Like many recent data breaches, Capital One’s data breach was not the result of a vulnerability in Amazon’s cloud infrastructure, but rather how the financial giant had configured its systems. Even though Amazon Web Services wasn’t to blame, the company said that going forward, it will warn customers if it detects problems with how the customer had configured their systems and applications.
Amazon Web Services reiterated to Sen. Ron Wyden (D-Ore) that the attack succeeded because the attacker gained access through the misconfigured web application firewall and obtained broad-level permissions in response to his letter asking for clarification on how the attack unfolded. Specifically, Wyden wanted to know if there was a “server-side request forgery (SSRF) vulnerability” that was being exploited to trick misconfigured servers into revealing information.
“As Capital One outlined in their public announcement, the attack occurred due to a misconfiguration error at the application layer of a firewall installed by Capital One, exacerbated by permissions set by Capital One that were likely broader than intended,” wrote AWS CISO Stephen Schmidt. In the letter to Wyden, he wrote, “As discussed above, SSRF was not the primary factor in the attack.”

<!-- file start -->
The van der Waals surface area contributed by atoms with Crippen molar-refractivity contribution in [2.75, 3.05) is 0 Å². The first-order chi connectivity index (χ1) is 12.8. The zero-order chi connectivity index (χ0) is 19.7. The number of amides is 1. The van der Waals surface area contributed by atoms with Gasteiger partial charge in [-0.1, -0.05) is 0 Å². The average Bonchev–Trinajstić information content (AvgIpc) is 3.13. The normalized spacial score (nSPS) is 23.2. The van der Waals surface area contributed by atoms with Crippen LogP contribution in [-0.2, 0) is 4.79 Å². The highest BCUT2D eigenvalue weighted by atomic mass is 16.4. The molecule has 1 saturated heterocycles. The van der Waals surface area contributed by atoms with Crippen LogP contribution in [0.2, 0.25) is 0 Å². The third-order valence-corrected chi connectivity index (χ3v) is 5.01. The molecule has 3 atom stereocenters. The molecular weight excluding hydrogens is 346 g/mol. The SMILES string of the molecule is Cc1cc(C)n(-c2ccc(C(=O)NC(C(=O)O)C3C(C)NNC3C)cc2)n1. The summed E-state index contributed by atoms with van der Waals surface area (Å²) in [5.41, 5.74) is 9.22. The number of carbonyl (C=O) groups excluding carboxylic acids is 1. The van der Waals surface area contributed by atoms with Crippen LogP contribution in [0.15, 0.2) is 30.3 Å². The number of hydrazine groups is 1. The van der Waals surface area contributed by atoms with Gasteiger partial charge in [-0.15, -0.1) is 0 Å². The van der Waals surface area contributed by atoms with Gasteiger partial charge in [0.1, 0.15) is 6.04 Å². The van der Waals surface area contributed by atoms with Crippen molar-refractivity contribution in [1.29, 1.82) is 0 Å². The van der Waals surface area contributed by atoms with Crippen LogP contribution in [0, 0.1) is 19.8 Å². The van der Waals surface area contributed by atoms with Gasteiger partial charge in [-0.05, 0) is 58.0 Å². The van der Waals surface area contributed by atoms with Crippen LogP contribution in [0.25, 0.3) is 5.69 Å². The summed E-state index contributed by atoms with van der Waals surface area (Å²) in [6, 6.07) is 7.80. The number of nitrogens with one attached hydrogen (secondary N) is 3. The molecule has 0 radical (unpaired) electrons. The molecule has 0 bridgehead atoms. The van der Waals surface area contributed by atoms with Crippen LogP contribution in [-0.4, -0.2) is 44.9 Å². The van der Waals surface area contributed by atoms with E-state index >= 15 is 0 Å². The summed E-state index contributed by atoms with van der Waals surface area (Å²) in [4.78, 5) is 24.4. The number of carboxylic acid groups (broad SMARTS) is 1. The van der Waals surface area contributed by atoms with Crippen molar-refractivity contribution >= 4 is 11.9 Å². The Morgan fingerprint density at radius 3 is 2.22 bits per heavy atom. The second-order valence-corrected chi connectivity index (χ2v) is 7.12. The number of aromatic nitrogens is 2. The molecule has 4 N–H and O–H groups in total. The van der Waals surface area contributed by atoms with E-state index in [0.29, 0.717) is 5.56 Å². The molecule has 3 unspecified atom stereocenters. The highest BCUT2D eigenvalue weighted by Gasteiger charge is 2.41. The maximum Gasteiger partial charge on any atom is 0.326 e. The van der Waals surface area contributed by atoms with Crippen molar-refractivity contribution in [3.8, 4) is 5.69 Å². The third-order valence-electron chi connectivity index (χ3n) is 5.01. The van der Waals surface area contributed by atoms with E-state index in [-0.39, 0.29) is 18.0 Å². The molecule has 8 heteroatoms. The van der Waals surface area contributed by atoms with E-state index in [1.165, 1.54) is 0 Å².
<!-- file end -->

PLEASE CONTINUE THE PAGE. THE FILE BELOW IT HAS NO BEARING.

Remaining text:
SSRF was one of several ways the attacker could have potentially gotten access to data once the attacker had gotten past the firewall and into the environment, Schmidt told Wyden.
As for how AWS makes sure customers are protecting their data, AWS provides “clear guidance on both the importance and necessity of protecting” systems from different attacks, including SSRF, Schmidt said. Customers have “documentation, how-to-guides, and professional services” to set up the web application firewall correctly. There is also “guidance and tools” to help customers set up the right level of permissions for different resources.
If the organization took a defense-in-depth approach and had multiple layers of protection “with intentional redundancies,” an attacker would not be able to get far enough to steal the data even after getting past the WAF, the letter said.
“Even if a customer misconfigures a resource, if the customer properly implements a ‘least privilege’ policy, there is relatively little an actor has access to once they are authenticated,” Schmidt said.
Misconfiguration is a Big Issue
One of the biggest misconceptions about moving application workloads to the cloud is that the service provider takes care of everything related to security. The reality is that both the cloud service provider and the organization have roles to play to keeps systems and data secure. When it comes to cloud infrastructure such as Amazon Web Services, Microsoft Azure, and Google Cloud, the service providers are responsible for the physical data centers and the server hardware the virtual machines run on. This is why the providers took the first pass at protecting their infrastructure from Meltdown and Spectre flaw, for example.